Continuing to prioritise tackling climate change.

    Prioritising climate as an issue is necessary.

    This is expressed in fairly vague terms and local government will need funding and capacity to deliver material change.

    The Association for Decentralised Energy has called for an approach to governing the heat transition which is “decided at a national level but directed at a local level” (ADE 2020, p8). This is echoed in our experience on the SHIFFT project as city governments are exploring what it means to be a local ‘heat director’ capable of steering and facilitating a broad coalition of actors to work synergistically on the heat transition. Whilst the H&B Strategy recognises a role for local government it is not clear that this role is envisaged as including directing local delivery or that the statutory powers or resources to deliver large-scale programmes in localities are forthcoming – both of which will be needed if the transition is to be successful (Britton & Webb, 2021). As Jess Britton and Jan Webb (2021) point out with regard to the Net Zero Strategy, we must also think more comprehensively about the role of local governments with a need for new powers, a review of funding and a net zero statutory duty. As outlined in detail in the UK100 Power Shift report (2021), powers are needed across the full range of local government competences. In particular, new planning powers will be required to drive and enforce change in building development and energy infrastructure, including heat. With heat networks, for instance, whilst overarching regulation and consumer protection can be applied nationally, zoning and connection requirements are inherently applied locally; so local government must be empowered to designate heat zones and enforce connection requirements where appropriate. For local authorities in the UK the resourcing is also especially important after a 49% cut in real terms funding from central government since 2010 had devastated their capacity to deliver programmes beyond essential services even before Covid-19.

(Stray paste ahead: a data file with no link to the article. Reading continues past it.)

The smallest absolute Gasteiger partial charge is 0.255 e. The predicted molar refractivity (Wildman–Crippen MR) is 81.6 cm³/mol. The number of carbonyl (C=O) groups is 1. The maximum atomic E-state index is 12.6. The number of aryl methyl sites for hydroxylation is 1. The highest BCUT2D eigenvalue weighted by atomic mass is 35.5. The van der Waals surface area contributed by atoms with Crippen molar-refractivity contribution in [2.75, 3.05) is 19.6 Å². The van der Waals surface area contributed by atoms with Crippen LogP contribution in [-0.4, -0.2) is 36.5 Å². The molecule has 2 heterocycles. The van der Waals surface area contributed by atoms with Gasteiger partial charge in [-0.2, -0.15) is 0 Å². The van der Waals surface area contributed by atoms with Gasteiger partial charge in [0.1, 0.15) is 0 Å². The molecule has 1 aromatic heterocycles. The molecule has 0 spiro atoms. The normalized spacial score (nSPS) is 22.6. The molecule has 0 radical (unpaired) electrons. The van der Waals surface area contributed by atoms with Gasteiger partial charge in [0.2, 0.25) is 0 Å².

Energy efficiency first

    The H&B Strategy is assertive about energy efficiency measures being a priority ‘no-/low-regrets’ action in achieving climate goals. The ambitious deadlines (reiterated from the Clean Growth Strategy) to improve energy efficiency in social housing by 2030 and all UK homes by 2035. However, the precise number of homes addressed in both targets is nebulously worded; as many fuel poor homes will be treated as “reasonably practicable”, whilst the rest of the housing stock will be addressed “where practical, cost-effective and affordable”. This leaves the targets with a substantial scope for subjective interpretation as to whether they have been achieved, failing at the first step of policy implementation – the setting of meaningful targets, meaning that we must look to the plans to deliver the targets in order to judge their plausibility and sincerity.